First and foremost, I want to acknowledge that the movement has been especially positive for people of color as well as everyone who has taken the time to listen. Even the request from the Inlander to receive personal accounts is another example of the great strides people are taking to increase dialogue and awareness regarding this topic.
Unfortunately, we must maintain a watchful eye towards the issues of race, racism, police brutality, equality, etc., as those issues will not be addressed quickly. We must do what we can daily to make sure the voices of those asking for support are not drowned out by the other large issues that face our society today. For me, as a mixed Black-White man growing up in Spokane, I was somewhat insulated from a lot of the harsh realities that other Black men have had to face as they grew up. My father is an attorney and he and my mother have done an excellent job educating us to treat everyone with dignity and respect. I am thankful to this day for their teachings and the opportunity they provided my brothers and I to grow up in an area and school district that doesn't suffer as much from these issues in a visible way.
It was when I came into adulthood and began my travels and experiences to other parts of the country that I have been subject to the more glaring discrimination that exists in the world. I have been called the N-word plenty of times and each time I have felt that people have used it as a last resort in an argument or conversation to put you down and make you feel less than, more so than being a true statement of hatred. I do not condone the use of the word whatsoever, but I do want to highlight the fact that for the majority of the times I have been called that word my friends, White and Black, have rallied to support me and make sure that I am alright.
The issue today in my opinion is the narrative that as people of color gain ground, so to speak, White folks especially have treated it as if they are losing ground. I do not find this argument compelling as the consistent message that movements such as the Black Lives Matter preach is simply equality. Only those who wish to see things remain the same so that they may be insulated from punishment or true consequences for their ignorance will use this tactic, but it still hurts to see people you respect and admire disingenuously support your cause while at the same time being worried that they will be "canceled" if they make incendiary remarks on this issue. I believe if this is something that people are worried about, then they must embark on a journey of enlightenment to try to understand that equality for all will make everything in our society better as a whole.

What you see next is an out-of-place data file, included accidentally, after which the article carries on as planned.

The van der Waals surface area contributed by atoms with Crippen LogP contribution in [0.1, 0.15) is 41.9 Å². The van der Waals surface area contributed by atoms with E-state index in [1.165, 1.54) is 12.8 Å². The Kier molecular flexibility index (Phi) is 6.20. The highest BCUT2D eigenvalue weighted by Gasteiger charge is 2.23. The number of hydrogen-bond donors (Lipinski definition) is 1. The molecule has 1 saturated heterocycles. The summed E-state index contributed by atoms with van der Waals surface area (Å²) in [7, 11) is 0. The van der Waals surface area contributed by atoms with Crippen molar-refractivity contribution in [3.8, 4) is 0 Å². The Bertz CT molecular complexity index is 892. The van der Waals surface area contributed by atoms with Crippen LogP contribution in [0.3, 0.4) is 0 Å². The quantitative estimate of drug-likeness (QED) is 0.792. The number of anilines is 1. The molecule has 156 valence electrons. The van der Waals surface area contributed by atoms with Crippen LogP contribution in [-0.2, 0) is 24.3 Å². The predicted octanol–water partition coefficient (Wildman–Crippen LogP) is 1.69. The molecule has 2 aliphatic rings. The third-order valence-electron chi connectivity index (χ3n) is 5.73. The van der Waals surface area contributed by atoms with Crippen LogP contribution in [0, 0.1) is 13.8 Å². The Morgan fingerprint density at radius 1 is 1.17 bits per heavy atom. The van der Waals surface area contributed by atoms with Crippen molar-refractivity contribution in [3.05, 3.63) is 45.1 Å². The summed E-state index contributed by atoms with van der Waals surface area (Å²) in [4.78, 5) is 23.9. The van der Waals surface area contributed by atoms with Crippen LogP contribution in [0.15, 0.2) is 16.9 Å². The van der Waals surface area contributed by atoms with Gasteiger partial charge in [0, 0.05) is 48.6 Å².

I would also like to point out that as a Black man, I also have to make sure I am not close-minded in my approach to civil rights, meaning I have a responsibility to make sure that I am inclusive of all groups who are subject to discrimination, including but not limited to: LGBTQ issues, women's empowerment issues and trans rights, to name a few. Doing so is the only way all of our groups will be heard in the way they deserve. Arguments against all of the groups named are always based on a lack of understanding and ignorance. However, the best thing about ignorance is that it can always be changed through education — something I believe to be the salvation for most of the issues I have highlighted.
A quote that often resonates for me is one made by the great Frederick Douglass: "If there is no struggle, there is no progress. Those who profess to favor freedom, and yet depreciate agitation, are men who want crops without plowing up the ground." This quote is especially pertinent when I hear friends and family alike cast dispersion on the efforts of minority groups and cling on to old traditions that have been rooted in oppression. The systems in place need a complete makeover from the ground up and small patches of progress only serve to incrementally benefit the cause while silently maintaining the status quo.
Ultimately, a lot of work is still left to do, but I am confident that through the education of new generations, history has also taught us that with each passing of the torch, things continue to get better. ♦
Mason Maxey, the son of Bevan and Martine Maxey, attended Ferris High School and the University of Washington, where he earned a degree in physiology. He graduated from Gonzaga University School of Law in spring 2020. He plans to join Maxey Law Offices in Spokane and practice family and criminal defense law.